South Carolina’s thirteenth juror doctrine grants a trial court judge significant discretionary authority to grant a new trial when the judge concludes the evidence does not justify the verdict.  Norton v. Norfolk S. Ry. Co., 350 S.C. 473, 478, 567 S.E.2d 851, 854 (2002).  As a matter addressed to the trial judge’s discretion, we will uphold a judge’s order granting or denying a new trial unless the order is “wholly unsupported by the evidence, or [the] conclusion reached was controlled by [an] error of law.”  Folkens v. Hunt, 300 S.C. 251, 254-55, 387 S.E.2d 265, 267 (1990).  Here, because substantial testimony and numerous exhibits corroborated Griffith’s defense—that she had been retained only for purposes of drafting a lease agreement and had warned Windy Hill about the lack of a title search—we cannot conclude the trial court’s decision not to disturb the jury verdict is wholly unsupported by the evidence.    Accordingly, we find no error in the trial court’s refusal to grant a new trial based on the thirteenth juror doctrine.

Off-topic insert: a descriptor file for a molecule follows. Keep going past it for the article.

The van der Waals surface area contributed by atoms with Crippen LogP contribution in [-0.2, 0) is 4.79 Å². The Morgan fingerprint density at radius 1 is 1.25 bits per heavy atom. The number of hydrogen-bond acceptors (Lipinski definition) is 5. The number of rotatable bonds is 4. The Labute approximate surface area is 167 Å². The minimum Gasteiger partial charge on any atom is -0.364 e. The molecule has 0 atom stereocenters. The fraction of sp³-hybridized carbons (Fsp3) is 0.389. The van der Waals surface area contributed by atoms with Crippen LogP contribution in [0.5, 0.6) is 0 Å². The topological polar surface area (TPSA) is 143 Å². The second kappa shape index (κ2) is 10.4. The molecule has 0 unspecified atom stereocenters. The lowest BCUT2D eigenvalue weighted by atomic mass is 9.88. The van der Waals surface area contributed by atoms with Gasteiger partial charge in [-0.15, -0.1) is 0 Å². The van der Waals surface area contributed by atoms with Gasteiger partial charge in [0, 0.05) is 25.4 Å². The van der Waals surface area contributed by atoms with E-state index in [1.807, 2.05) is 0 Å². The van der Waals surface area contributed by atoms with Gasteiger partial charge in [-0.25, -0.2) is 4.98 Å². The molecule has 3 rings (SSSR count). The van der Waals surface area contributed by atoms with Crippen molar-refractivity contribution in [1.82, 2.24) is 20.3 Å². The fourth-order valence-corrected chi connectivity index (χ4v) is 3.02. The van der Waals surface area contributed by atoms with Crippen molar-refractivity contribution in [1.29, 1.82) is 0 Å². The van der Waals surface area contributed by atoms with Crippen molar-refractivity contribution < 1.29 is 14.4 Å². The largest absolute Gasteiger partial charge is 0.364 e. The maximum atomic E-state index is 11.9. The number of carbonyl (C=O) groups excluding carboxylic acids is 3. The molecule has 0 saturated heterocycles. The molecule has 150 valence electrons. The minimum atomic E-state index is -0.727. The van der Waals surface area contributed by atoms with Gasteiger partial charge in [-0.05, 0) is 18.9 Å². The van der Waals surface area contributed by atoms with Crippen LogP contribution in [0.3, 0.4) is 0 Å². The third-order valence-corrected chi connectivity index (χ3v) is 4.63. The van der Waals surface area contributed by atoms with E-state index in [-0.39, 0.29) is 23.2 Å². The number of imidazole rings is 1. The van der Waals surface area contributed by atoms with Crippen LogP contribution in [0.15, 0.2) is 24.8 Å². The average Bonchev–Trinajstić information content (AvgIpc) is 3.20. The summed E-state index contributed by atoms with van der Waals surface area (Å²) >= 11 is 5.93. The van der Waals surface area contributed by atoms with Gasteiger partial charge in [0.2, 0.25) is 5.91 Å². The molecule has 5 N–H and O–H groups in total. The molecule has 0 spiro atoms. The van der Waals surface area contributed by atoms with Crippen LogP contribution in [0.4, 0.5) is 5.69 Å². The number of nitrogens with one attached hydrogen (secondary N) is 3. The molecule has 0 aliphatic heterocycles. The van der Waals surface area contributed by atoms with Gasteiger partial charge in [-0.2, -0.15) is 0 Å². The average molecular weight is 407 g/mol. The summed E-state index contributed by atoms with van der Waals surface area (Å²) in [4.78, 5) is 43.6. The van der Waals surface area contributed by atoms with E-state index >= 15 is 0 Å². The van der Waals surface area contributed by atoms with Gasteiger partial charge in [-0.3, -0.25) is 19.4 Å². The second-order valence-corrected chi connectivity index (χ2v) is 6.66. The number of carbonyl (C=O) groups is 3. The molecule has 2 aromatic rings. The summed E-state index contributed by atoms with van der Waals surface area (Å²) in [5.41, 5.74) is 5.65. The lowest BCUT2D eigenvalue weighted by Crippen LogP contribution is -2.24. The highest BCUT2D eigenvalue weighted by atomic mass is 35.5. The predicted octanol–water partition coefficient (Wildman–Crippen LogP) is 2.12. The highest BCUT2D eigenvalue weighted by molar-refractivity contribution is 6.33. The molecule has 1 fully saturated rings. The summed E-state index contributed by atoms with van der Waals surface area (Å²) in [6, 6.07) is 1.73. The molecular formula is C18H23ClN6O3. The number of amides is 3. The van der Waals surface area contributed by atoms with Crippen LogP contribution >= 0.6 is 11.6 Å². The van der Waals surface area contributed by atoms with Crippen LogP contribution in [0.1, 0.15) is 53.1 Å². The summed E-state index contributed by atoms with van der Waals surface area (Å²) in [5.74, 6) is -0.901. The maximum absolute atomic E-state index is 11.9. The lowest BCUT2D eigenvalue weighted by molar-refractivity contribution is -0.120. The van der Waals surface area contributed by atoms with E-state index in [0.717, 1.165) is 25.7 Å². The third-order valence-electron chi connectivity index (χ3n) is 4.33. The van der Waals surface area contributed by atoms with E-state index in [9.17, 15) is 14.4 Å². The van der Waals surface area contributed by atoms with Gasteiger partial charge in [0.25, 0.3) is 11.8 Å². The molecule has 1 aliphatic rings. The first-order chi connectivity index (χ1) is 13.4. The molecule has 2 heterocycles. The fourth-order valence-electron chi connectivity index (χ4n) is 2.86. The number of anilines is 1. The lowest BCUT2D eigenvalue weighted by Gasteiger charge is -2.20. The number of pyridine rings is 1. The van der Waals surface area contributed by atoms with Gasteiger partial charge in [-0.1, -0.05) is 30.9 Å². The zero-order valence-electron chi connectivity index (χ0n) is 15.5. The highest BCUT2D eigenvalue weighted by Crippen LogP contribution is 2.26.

Juror Misconduct

Windy Hill next contends the trial court erred in not granting a new trial based on juror misconduct.  We disagree.

Rule 606(b), SCRE, provides as follows:

Inquiry Into Validity of Verdict or Indictment. Upon an inquiry into the validity of a verdict or indictment, a juror may not testify as to any matter or statement occurring during the course of the jury’s deliberations or to the effect of anything upon that or any other juror’s mind or emotions as influencing the juror to assent to or dissent from the verdict or indictment or concerning the juror’s mental processes in connection therewith, except that a juror may testify on the question whether extraneous prejudicial information was improperly brought to the jury’s attention or whether any outside influence was improperly brought to bear upon any juror. Nor may a juror’s affidavit or evidence of any statement by the juror concerning a matter about which the juror would be precluded from testifying be received for these purposes.